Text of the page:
Drug Abuse: Resist temptation from peer group, LASG advises youths

The Lagos State Government has issued a warning to young adults, especially teenagers and youth, about the dangers of peer pressure that could push them to engage in illegal activities including drug usage and trafficking.

The Ministry of Health’s Permanent Secretary, Dr. Olusegun Ogboye, issued the warning weekend, stating that peer pressure has been related to drug and substance abuse, misuse, addiction, and illicit trafficking, particularly among teenagers and young adults.

At a school awareness and sensitization programme to mark the United Nations International Day against Drug Abuse and Illicit Trafficking this year in Lagos, Ogboye, who spoke through the Director, Pharmaceutical Services, Mrs. Oyebisi Omolanbe, explained that people, especially teenagers and young adults, may be forced to use and abuse drugs.

“Peers play a significant role in our lives, especially in late childhood and adolescence; however, negative peer pressure with regards to misuse and abuse of drugs and substances, as well as trafficking of the same, comes with a lot of burden and negative consequences”, he said.

At the event, which was organized by the Lagos State Interministerial Drug Abuse Control Committee, Ogboye stressed the importance of giving young people the tools they need to stay away from drugs, resist peer pressure to start abusing drugs, and speak up for themselves.

“We are here to sensitize, educate, and empower young minds with information that will help them make the right choices. Knowledge, they say, is power, so having the right information about the abuse of drugs and substances and how to stay clear of it cannot be overemphasized.

“Drug and substance abuse can affect every aspect of a child’s life and also have a negative effect on society. So the earlier we nip it in the bud, the better for our youth and society, he said.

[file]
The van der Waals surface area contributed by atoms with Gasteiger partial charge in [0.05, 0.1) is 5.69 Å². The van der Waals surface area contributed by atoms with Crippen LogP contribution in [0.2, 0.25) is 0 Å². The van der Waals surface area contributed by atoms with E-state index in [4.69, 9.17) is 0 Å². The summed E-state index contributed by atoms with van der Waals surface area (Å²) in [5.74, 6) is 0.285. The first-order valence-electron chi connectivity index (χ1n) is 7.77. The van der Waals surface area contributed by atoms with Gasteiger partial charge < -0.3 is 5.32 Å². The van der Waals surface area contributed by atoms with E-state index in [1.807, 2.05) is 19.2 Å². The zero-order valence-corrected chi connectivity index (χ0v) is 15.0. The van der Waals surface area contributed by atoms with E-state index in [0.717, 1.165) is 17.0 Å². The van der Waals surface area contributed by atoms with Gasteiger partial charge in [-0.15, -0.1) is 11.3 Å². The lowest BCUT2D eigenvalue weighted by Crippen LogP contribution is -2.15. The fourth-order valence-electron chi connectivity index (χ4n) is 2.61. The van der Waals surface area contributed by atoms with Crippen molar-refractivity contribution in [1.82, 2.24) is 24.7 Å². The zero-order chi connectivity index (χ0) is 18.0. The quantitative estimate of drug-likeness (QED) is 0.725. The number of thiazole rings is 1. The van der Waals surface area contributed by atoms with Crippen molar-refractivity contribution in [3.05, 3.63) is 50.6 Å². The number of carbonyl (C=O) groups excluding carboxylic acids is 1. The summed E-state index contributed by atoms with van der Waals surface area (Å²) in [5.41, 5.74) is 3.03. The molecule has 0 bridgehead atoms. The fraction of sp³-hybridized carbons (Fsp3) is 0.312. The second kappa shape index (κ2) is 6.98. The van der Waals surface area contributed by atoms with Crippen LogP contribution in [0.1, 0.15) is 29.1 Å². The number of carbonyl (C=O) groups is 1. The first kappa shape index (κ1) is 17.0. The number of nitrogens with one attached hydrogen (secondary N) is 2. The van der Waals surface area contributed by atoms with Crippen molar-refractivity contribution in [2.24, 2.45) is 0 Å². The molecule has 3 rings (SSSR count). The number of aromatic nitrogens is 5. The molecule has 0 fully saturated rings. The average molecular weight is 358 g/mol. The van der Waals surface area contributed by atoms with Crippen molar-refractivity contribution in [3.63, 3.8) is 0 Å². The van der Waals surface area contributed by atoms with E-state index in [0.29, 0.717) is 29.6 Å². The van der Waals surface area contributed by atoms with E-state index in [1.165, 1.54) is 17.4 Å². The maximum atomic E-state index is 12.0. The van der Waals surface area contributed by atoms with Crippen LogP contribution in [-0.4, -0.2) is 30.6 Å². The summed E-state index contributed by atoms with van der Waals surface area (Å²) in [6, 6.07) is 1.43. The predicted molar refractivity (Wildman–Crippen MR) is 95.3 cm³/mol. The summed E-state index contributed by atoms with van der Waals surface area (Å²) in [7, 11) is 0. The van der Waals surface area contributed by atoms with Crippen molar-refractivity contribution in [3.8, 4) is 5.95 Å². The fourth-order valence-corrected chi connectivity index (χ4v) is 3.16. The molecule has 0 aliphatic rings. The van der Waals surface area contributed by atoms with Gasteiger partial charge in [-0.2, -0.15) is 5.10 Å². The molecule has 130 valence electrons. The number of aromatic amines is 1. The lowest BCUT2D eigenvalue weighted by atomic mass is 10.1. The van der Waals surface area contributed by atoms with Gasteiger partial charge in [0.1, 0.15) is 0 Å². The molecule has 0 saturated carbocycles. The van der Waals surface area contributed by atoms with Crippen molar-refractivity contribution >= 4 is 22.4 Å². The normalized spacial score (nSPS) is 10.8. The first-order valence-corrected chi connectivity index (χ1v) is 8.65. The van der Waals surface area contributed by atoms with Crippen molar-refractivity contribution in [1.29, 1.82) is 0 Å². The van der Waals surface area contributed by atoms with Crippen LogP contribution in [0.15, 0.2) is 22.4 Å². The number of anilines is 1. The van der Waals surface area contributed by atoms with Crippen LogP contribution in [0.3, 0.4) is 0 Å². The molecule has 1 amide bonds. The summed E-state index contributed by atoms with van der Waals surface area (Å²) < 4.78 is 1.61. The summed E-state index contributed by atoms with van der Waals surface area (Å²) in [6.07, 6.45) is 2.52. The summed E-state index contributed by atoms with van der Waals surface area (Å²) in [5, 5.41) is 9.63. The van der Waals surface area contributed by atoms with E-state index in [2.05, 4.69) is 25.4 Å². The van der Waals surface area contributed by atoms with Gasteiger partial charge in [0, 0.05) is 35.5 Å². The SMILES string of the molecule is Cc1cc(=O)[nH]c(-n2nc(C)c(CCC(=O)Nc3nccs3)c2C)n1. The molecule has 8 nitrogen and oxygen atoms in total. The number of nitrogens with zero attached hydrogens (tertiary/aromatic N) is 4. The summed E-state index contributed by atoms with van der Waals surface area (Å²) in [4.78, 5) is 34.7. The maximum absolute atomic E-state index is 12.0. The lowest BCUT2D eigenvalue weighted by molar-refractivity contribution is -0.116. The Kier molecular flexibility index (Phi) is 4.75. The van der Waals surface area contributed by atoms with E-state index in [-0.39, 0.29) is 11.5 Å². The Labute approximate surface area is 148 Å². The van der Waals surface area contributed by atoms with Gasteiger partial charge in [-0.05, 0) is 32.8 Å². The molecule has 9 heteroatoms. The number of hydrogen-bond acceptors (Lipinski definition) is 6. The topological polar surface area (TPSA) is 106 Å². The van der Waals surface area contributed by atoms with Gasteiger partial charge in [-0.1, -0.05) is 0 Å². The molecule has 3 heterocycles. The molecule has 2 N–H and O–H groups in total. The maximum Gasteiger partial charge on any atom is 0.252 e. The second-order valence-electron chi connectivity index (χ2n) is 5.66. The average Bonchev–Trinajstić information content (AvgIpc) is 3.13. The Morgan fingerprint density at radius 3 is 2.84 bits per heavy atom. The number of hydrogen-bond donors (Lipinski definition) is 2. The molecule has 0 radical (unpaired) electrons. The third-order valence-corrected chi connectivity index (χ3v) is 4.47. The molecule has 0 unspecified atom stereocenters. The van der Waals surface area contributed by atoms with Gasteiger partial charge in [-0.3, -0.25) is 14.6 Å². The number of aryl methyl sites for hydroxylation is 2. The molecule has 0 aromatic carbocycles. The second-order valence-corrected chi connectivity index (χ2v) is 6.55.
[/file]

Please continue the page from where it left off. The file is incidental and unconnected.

The Y2023 UN International Day against Drug Abuse and Illicit Trafficking’s commemorative theme is “People First: Stop Stigma And Discrimination, Strengthen Prevention”, and Ogboye said the importance of prioritizing the mental health of citizens, stressing that the fight against the abuse of drugs is a collective responsibility of everyone.

“So this year’s theme is people-centered. Addicts and people who abuse drugs and substances should not be treated as criminals but as patients. We should see them as sick. The way you treat any other patient is the way they should be treated. But for the suppliers, the distributors, they should be treated as criminals”, Ogboye said.

While he gave all stakeholders the task of continuing to develop strategies targeting youths and young adults and implementing well-thought-out interventions to achieve the necessary developmental goals in a drug-free society, he argued that the awareness programme organised for the schoolchildren had created an opportunity to share facts on the dangers of drug abuse and also equip them with basic skills to say no to drug abuse.

Dr. Oluseyi Odewale, the event’s facilitator, explained that drug abuse can damage a young person’s brain and cause dependency because their brains are still developing and can affect their ability to make judgments. This will have a negative effect on how the child interacts with society.
“The brains of young people are still developing. And any attempt to introduce any substance to that developing brain will actually mess it up, and the last place to develop is the place of judgment, which is the place of executive functions such as memory, learning, decision-making, and the ability to weigh down time”, she noted.